Sector-specific regulations might also impose specific rules on SGEI. As the responsibility for deciding the nature and scope of an SGEI lies not only on national, but also on regional and local, public authorities, regional and local provisions should also be taken into account.

Considerations for aid recipients

Legal right to state aid

Is there a legal right for businesses to obtain state aid or is the granting of aid completely within the authorities’ discretion?

No absolute legal right to obtain state aid exists in principle. Spanish authorities are competent to grant aid at their discretion within the boundaries and following the parameters of the applicable laws. Any granting must be done in compliance with the pre-established criteria and with the general requirements established in the General Subsidies Law.

Main award criteria

What are the main criteria the national authorities will consider before making an award?

The ordinary procedure for the granting of aid takes place in a regime of competitive public tendering. This is the proceeding by which the granting authority compares the applications submitted in order to establish a priority among them according to the evaluation criteria previously set.

Before awarding aid, the granting authorities basically assess criteria linked to any market failures. Job creation, supporting (or encouraging) R&D efforts, worker training and environmental protection are the criteria usually considered by the Spanish granting authorities.

Strategic considerations and best practice

What are the main strategic considerations and best practices for successful applications for aid?

First, applicants for subsidies have to assess whether they meet the criteria and conditions established for the granting of the subsidy under article 13 of the General Subsidies Law.

Article 13 establishes the requirements to be fulfilled to gain beneficiary status. First, persons or entities that are in a situation that justifies the granting of the subsidy will be able to obtain beneficiary status. Notwithstanding the above, article 13 establishes a list of circumstances that, if met, prevent persons or entities from obtaining beneficiary status.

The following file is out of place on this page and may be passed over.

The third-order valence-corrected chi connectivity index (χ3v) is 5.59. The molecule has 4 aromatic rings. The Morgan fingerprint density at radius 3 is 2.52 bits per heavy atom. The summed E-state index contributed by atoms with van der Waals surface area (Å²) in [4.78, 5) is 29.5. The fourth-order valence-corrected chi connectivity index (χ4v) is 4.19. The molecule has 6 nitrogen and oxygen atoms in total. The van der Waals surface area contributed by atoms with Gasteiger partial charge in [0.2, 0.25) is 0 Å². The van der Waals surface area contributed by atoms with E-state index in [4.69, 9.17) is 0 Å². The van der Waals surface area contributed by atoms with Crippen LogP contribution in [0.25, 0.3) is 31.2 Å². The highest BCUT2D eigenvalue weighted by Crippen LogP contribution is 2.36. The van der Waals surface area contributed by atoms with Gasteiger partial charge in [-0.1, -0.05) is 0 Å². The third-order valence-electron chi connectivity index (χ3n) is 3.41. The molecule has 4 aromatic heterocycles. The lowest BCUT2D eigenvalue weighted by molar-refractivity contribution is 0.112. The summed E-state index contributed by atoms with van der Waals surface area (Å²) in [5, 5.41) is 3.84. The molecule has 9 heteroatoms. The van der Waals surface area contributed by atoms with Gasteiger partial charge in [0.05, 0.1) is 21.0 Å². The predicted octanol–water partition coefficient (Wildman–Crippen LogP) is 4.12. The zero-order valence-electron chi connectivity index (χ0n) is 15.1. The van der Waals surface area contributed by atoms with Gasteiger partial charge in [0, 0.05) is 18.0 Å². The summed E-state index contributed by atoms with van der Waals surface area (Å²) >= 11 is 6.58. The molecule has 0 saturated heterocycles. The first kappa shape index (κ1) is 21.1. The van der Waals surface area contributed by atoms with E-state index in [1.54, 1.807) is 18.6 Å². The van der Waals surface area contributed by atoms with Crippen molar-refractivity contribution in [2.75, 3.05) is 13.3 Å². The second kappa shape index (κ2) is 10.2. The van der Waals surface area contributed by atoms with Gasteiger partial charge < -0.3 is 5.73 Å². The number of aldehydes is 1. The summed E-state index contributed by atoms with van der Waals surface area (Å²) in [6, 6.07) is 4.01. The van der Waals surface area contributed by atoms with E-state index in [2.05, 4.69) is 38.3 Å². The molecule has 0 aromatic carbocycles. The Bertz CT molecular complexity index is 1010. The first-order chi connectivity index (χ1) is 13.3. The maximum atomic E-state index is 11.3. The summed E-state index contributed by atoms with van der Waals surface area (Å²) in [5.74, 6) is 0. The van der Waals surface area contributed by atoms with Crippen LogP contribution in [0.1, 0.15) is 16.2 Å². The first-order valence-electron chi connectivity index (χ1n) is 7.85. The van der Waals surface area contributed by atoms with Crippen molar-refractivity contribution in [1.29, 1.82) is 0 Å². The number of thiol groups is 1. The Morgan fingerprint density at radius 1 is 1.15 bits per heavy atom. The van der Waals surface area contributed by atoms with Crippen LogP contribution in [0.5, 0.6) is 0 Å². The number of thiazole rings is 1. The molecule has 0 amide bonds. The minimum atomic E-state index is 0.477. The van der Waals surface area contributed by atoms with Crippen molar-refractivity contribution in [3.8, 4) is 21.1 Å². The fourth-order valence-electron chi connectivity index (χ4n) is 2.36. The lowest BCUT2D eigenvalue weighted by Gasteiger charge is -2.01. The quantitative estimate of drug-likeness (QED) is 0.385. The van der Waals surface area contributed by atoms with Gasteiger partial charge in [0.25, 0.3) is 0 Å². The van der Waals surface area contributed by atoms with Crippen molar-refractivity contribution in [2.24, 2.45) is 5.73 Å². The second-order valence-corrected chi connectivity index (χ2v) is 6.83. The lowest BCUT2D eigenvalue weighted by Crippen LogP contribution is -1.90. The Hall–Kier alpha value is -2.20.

Challenging refusal to grant aid

How may unsuccessful applicants challenge national authorities’ refusal to grant aid?

If the administrative act as a result of which the subsidy is granted amounts to final administrative action, unsuccessful applicants may challenge the national authorities’ refusal to grant aid before the contentious-administrative courts. Generally, prior to court litigation, an administrative appeal can be brought before the hierarchical superior administrative body of the granting authority.

Involvement in EU investigation and notification process

To what extent is the aid recipient involved in the EU investigation and notification process?

There is no specific regulation on this regard concerning state aid. According to articles 53a and 53e of Law No. 39/2015 on the Common Administrative Procedure, those with a legitimate interest in any administrative proceeding have the right to know at any moment the status of proceedings in which they have the condition of interested parties; the competent body for the instruction and the resolution; and the administrative acts issued. They also have the right to access the file and obtain a copy of the documents issued, and to submit comments and provide documents and evidence during proceedings.